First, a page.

Kurt Kalata of Gamasutra stated that Cloud is "somewhat of a weakling" suffering from grandiose delusions and other psychological issues. He also called Cloud one of the first unreliable narrators in a role-playing video game.[158] According to Patrick Holleman, "no RPG has ever deliberately betrayed the connection between protagonist and player like FFVII does."[159] The game's use of the unreliable narrator literary concept has drawn comparisons to films such as Fight Club (1999), The Sixth Sense (1999), American Psycho (2000), and Memento (2000), with Patrick Holleman and Jeremy Parish arguing that the game takes the unreliable narrator concept a step further, by its interactivity establishing a connection between the player and the protagonist.[160][161] Jack Ridsdale of PCGamesN argues that Cloud is a deconstruction of the hero archetype and toxic masculinity, and compares the plot twist about his true identity to that of Fight Club.[162]

The book Japanese Culture Through Videogames addresses Cloud as a complex fictional character, comparing him with Metal Gear's Solid Snake, Final Fantasy VI's Terra Branford and Tekken's Jin Kazama due to his identity issues.[163] Chi Kong Lui, writing for GameCritics, stated that while Final Fantasy VII features "some of the most complex characters ever created, by video game standards", their personalities are "paper-thin". He criticized Cloud's "childish motivations", stating that Final Fantasy VII could not "match the depth of screenplay in Orson Welles' Citizen Kane or the complexities of characters exhibited in Martin Scorsese's Taxi Driver".[164] GamesRadar liked the cross-dressing scene in the game.[165] Cloud and Aerith's tragic relationship was also popular with writers.[166][167][168] Cloud and Terra were also compared with Zidane Tribal from Final Fantasy IX as they all shared existential crisis upon realizing that they are not who they actually think they are, something which was noted to be common Japanese role-playing game from 1990s by the time Zidane debuted, making him repetitive instead.[169]

Cloud's redesign in Kingdom Hearts was praised of the best in the game by PSXetreme and Animefringe.[170][171] His development in Advent Children was praised by DVD Talk as one of the best parts from the film.[172] Cloud's guilt over Aerith's death was effective enough to move viewers,[173][174] Newtype USA also praised Cloud's role in Advent Children due to his heroic traits despite being a reluctant hero.[175] Joystiq's Andrew Yoon opined that the director's cut version of the film provides more depth to Cloud's development, taking advantage of its longer runtime by better "humanizing [him]".[176] GamesRadar stated that while Cloud felt like a "miserable" character in the film, his coming to terms with his past was appealing alongside his new swords stored in his bike.[177] Yoshinori Kitase stated that the fight between Cloud and Sephiroth was popular enough to make Japanese gamers do a remake of it for the crossover Dissidia Final Fantasy and expected Western fans also emulate it.[178] Steve Burton's performance in Advent Children was also praised to the point of being one of the best English actors.[172][179] In the Guinness World Records Gamer's Edition of 2011, Cloud was voted as the fifth best video game character.[180] In a poll, Cloud was voted as one of the best characters voiced by Takahiro Sakurai.[181] Meristation praised Cloud's new appearance in Advent Children and how it came across appealing in the spin-off Dirge of Cerberus even if he was no longer the main character and thus had less screentime.[182] HobbyConsolas also included Cloud on their "The 30 best heroes of the last 30 years."[183]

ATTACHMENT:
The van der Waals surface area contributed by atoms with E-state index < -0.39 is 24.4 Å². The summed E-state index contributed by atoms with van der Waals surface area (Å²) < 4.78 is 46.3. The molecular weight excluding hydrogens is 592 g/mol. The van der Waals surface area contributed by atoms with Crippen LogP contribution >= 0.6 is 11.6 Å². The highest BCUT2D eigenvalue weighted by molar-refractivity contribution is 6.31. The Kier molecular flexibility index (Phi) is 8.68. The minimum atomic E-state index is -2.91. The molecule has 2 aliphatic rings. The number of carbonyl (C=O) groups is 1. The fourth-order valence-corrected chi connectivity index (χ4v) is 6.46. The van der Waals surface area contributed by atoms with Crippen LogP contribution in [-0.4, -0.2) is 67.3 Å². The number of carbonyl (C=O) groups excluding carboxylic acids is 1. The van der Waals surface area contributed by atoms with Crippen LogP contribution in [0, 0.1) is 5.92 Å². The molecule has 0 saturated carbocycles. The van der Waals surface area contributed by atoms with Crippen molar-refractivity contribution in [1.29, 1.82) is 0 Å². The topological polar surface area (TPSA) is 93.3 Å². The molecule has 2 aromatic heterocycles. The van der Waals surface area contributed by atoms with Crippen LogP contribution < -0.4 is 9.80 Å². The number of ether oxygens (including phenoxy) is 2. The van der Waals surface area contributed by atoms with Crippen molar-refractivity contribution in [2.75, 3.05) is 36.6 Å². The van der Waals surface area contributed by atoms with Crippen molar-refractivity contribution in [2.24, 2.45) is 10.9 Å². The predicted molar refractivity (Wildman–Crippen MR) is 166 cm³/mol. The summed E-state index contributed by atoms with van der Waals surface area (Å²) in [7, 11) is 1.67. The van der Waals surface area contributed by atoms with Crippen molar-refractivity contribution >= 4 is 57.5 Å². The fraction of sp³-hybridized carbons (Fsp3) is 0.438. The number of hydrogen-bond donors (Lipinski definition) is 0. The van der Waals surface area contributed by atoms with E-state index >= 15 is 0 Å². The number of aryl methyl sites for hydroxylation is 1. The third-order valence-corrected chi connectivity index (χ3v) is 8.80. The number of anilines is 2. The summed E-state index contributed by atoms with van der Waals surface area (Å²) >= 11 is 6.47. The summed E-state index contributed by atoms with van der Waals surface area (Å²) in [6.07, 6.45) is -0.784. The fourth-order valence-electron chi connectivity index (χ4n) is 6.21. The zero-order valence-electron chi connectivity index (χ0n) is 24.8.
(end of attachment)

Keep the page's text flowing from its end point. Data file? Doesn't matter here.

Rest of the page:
When deciding on using a Final Fantasy representative for Nintendo's crossover fighting games Super Smash Bros. for Nintendo 3DS and Wii U, Nomura and Super Smash Bros. series creator and director Masahiro Sakurai quickly agreed with adding Cloud to the cast. This was mostly because of Cloud's high popularity within the series in contrast to other Final Fantasy characters like Bartz or Terra, and multiple requests from fans of the character by extension. According to Sakurai, he envisioned Cloud as being a relatively easy to play character in anticipation of a large variety of players using him, and stated that the Buster Sword served as a lynchpin in regard to developing his sword swings.[47] Cloud's popularity and addition to the Super Smash Bros. series generated multiple response, most notably in Twitter's trends.[184] Although The Verge pointed out that such a crossover game also featured similar characters like Solid Snake, as well as title characters Mega Man and Sonic the Hedgehog, they nevertheless expressed surprise over Cloud's inclusion because of Final Fantasy VII's lack of release on a Nintendo console.[185] Despite of that, he was well received.[186][187][188]

During anticipation for the remake of Final Fantasy VII, Cloud's role in the trailers were the focus of multiple journalists. IGN highly praised the design and marketing involving his visual appearance.[189] TechSpot noted fans were interested in Cloud's love interests but claimed that Cloud's relationship with Aerith was subtle in retrospective.[190] Comic Book Resources also looked forward to this love triangle.[191][192][193] Despite noting his antisocial attitudes in the remake, IGN, Metro and GameSpot commented Cloud is the character who has through the most notable arc in the entire remake with Christian's performance helping to improve his appeal.[194][195][196] In a feature article, GameSpot compared Cloud with Kazuma Kiryu from Sega's Yakuza video game series due to both sharing similar features and development across the narrative through Midgar.[197]